Women Write About Toxic Workplaces
Editor: Cynthia Lewis, Editor
Email address: mailto:firstname.lastname@example.org
About The Publication:
. “A series of themed anthologies of women’s creative nonfiction writing. Our first theme is Toxic Workplaces.” Welcomes new writers. Annual. Pays on acceptance. First anthology will be published by the end of 2023. Buys “first (or second, if previously published) English-language publication rights for the specified anthology. Limited, exclusive rights for 12 months after publication. Continuing, non-exclusive rights for the specified anthology thereafter.” Accepts reprints. Responds within a year. Guidelines online.
“We need thoughtful personal essays that relate to the theme of Toxic Workplaces. We’re very interested in reading work from all types of women. Diversity in age, race, religion, socioeconomic status, country of origin/residence, ability, and occupation are all welcome. If you believe you are a member of a disadvantaged or underrepresented group, please say so in your cover letter. It won’t get your work past the first hurdle, but it may come into play when we make final selections, assuming a collection of excellent submissions that cannot all be published.” Pays $0.02/word, plus a copy of the publication. “Most accepted essays are likely to fall within the 1,500 to 3,500-word range, but word counts outside that range may work. We’re not looking for anecdotes, but rich, layered pieces full of vivid sensory detail, interesting storylines, intriguing insights, honesty, humor, and vulnerability. It’s difficult to pack all that into less than 1,500 words, but if you feel you’ve done so, send it over and we’ll take a look. For longer pieces, be especially vigilant about ‘using the time of a total stranger in such a way that he or she will not feel the time was wasted,’ as Vonnegut wrote.” Submit ms with brief bio by email.
“Please do not send fiction! Take some time to read creative nonfiction and become familiar with the differences between the two genres. Good CNF is all about reflection and insight. Don’t just tell the reader what happened; share with them your unique feelings and thoughts about your experiences, and how you contextualize them within your own history and within society at large. Use dialogue sparingly. Again, remember that you are writing creative nonfiction. Do you truly remember every word of an extended conversation you had with a coworker 2 years ago? Avoid including back-and-forths about minutiae. If you’re often a dialogue-heavy writer, learn to cut some, and shift some of the external dialogue to internal. You are the protagonist of your own story, and what you think about it is most important. Ensure that your piece is well-edited before submitting. Do not send your first or second draft. When you believe you are finished, set your work aside and come back to it days or weeks later and read it with fresh eyes. Get feedback from others who don’t have a vested interest in flattering you; try a writing workshop or online group like https://critters.org. Read your work aloud, or have someone read aloud to you. Imagine that you’ve never read this piece before, and you know nothing at all about the subject matter contained in it. Does everything make sense? For sentence-level editing, try reading your piece backwards. Above all, be interesting. You don’t have a captive audience. Draw your reader in from the very first line. Have the courage to cut words, sentences, paragraphs, or entire sections that do not serve to further the action, reveal character, or provide insight. Think about the last piece of writing you stopped reading because it was boring. Avoid committing the same infractions as did that author. If you don’t have any writing you wish to submit on the topic of Toxic Workplaces, but are interested in our project, you may send an email to email@example.com to be notified of publication and of future calls for submission.”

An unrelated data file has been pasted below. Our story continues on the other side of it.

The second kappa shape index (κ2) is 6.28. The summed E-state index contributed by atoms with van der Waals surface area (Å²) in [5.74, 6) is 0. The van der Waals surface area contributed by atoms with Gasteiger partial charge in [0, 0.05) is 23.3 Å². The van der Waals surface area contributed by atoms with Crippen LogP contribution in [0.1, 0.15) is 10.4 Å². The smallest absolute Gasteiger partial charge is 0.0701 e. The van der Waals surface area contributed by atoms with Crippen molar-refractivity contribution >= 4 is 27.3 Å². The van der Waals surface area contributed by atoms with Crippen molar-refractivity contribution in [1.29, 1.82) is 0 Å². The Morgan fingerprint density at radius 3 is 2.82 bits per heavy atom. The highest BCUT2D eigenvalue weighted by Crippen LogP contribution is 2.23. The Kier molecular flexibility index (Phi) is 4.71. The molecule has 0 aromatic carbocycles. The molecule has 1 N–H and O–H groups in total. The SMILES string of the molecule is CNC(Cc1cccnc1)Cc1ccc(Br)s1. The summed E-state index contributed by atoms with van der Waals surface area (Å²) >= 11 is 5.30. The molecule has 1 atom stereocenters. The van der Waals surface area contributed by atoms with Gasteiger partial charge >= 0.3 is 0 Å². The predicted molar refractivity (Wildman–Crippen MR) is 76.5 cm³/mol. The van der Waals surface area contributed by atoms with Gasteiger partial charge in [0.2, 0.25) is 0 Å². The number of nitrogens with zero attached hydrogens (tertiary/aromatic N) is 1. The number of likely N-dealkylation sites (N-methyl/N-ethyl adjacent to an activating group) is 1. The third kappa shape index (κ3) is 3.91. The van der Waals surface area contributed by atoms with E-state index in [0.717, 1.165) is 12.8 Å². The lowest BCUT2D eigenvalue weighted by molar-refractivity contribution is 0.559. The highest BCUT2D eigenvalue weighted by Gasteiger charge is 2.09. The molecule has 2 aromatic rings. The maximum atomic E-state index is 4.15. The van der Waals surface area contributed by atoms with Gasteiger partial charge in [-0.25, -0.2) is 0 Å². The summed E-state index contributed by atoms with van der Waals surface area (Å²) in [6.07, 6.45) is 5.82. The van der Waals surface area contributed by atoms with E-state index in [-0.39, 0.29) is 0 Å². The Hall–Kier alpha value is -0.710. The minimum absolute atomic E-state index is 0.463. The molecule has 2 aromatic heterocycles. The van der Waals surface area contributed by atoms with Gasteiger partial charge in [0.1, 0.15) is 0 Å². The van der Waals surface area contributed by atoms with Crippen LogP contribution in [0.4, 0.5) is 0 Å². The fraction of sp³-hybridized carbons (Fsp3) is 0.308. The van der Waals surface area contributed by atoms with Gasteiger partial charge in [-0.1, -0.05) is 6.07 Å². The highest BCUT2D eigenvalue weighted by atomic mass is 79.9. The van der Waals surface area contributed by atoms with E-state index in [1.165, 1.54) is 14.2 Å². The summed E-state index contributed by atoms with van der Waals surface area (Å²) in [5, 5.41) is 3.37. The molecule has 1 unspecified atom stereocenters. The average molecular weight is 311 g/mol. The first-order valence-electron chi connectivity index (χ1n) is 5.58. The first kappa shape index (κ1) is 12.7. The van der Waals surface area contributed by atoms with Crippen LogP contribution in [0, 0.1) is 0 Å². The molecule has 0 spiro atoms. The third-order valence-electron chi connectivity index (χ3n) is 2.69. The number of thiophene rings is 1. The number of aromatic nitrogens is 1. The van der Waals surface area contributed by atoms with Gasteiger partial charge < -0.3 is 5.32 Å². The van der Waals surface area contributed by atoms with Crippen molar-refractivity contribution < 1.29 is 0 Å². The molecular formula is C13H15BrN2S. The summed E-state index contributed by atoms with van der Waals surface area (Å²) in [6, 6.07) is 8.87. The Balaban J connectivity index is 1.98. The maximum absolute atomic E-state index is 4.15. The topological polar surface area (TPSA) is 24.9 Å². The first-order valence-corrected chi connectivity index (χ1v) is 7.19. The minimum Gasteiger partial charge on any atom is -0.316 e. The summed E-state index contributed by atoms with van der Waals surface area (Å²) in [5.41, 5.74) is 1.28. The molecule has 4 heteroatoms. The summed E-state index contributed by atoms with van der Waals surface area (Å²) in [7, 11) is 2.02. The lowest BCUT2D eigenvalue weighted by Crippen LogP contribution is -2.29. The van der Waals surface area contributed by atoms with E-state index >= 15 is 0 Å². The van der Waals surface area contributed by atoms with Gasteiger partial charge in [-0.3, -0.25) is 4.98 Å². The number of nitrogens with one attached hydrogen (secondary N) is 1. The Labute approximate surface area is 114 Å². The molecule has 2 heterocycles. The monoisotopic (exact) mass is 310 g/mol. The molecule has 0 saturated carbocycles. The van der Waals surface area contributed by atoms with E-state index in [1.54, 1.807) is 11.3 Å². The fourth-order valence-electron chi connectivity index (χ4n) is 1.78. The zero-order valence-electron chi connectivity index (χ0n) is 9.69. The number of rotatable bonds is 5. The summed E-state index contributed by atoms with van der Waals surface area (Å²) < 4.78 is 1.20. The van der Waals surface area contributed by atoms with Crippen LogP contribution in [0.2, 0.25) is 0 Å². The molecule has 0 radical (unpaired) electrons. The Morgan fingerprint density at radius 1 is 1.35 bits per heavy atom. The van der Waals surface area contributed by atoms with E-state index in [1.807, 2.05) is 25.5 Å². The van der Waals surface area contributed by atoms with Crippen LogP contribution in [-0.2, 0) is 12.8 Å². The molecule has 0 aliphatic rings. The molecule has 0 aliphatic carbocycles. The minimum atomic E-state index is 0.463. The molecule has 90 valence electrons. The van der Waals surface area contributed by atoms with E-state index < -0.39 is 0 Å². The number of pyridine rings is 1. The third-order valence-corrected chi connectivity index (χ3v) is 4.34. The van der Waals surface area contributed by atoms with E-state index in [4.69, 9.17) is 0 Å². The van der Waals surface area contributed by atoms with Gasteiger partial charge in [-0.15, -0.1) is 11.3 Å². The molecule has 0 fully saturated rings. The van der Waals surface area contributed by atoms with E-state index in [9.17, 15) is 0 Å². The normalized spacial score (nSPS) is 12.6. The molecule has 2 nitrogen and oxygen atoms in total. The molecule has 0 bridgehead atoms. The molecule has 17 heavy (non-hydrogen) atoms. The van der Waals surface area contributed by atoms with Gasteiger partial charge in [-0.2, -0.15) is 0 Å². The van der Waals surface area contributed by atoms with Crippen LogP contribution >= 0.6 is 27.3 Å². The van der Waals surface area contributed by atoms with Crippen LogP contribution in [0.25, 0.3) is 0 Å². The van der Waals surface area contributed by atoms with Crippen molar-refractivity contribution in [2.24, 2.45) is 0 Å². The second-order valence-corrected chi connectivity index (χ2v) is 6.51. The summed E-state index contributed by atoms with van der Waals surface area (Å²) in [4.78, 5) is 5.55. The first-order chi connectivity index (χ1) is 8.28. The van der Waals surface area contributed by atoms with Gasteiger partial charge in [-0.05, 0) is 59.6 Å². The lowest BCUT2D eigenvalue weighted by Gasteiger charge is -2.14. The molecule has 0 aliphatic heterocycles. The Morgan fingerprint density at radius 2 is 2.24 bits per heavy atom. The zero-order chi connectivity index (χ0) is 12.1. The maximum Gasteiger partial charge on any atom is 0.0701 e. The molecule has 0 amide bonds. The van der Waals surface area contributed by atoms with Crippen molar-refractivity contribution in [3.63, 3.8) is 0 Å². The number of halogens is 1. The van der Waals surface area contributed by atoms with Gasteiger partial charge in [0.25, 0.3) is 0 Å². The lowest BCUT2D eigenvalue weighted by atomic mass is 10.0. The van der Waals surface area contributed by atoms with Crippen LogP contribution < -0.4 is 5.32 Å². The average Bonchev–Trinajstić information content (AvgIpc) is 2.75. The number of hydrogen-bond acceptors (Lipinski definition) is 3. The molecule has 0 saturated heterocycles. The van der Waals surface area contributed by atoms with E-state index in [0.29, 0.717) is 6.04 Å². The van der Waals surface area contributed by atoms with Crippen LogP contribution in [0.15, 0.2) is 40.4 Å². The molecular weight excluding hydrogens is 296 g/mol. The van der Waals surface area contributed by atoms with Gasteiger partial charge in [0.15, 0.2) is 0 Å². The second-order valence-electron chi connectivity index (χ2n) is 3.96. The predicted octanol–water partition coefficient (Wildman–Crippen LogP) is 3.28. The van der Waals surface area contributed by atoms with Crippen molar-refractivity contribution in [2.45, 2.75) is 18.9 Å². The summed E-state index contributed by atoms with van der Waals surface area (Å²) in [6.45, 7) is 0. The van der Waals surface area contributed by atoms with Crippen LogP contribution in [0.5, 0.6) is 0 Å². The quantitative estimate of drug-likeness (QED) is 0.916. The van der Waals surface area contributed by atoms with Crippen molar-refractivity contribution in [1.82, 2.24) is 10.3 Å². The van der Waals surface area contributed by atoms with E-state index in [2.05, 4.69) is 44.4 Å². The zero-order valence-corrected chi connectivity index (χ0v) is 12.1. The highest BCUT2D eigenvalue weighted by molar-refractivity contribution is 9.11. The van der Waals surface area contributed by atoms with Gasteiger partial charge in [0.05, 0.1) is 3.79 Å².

Welcomes New Writers: Yes